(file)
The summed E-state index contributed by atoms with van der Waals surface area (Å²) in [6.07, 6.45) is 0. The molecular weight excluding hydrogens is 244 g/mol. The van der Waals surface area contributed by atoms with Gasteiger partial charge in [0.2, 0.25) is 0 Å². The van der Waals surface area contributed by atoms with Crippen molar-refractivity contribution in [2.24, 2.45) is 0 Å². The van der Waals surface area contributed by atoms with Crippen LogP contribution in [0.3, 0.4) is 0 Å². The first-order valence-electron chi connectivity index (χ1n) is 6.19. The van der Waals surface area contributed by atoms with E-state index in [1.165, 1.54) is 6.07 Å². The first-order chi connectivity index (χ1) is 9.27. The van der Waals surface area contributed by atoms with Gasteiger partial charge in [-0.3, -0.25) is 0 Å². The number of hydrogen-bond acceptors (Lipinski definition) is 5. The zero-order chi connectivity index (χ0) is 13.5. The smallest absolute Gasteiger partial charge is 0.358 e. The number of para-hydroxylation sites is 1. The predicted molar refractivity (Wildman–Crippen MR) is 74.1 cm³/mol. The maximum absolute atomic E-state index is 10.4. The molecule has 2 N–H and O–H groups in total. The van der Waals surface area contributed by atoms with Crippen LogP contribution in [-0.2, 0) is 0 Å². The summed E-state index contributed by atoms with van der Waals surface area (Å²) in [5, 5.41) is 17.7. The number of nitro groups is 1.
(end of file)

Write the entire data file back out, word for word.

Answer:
The summed E-state index contributed by atoms with van der Waals surface area (Å²) in [6.07, 6.45) is 0. The molecular weight excluding hydrogens is 244 g/mol. The van der Waals surface area contributed by atoms with Gasteiger partial charge in [0.2, 0.25) is 0 Å². The van der Waals surface area contributed by atoms with Crippen molar-refractivity contribution in [2.24, 2.45) is 0 Å². The van der Waals surface area contributed by atoms with Crippen LogP contribution in [0.3, 0.4) is 0 Å². The first-order valence-electron chi connectivity index (χ1n) is 6.19. The van der Waals surface area contributed by atoms with E-state index in [1.165, 1.54) is 6.07 Å². The first-order chi connectivity index (χ1) is 9.27. The van der Waals surface area contributed by atoms with Gasteiger partial charge in [-0.3, -0.25) is 0 Å². The number of hydrogen-bond acceptors (Lipinski definition) is 5. The zero-order chi connectivity index (χ0) is 13.5. The smallest absolute Gasteiger partial charge is 0.358 e. The number of para-hydroxylation sites is 1. The predicted molar refractivity (Wildman–Crippen MR) is 74.1 cm³/mol. The maximum absolute atomic E-state index is 10.4. The molecule has 2 N–H and O–H groups in total. The van der Waals surface area contributed by atoms with Crippen LogP contribution in [-0.2, 0) is 0 Å². The summed E-state index contributed by atoms with van der Waals surface area (Å²) in [5, 5.41) is 17.7. The number of nitro groups is 1.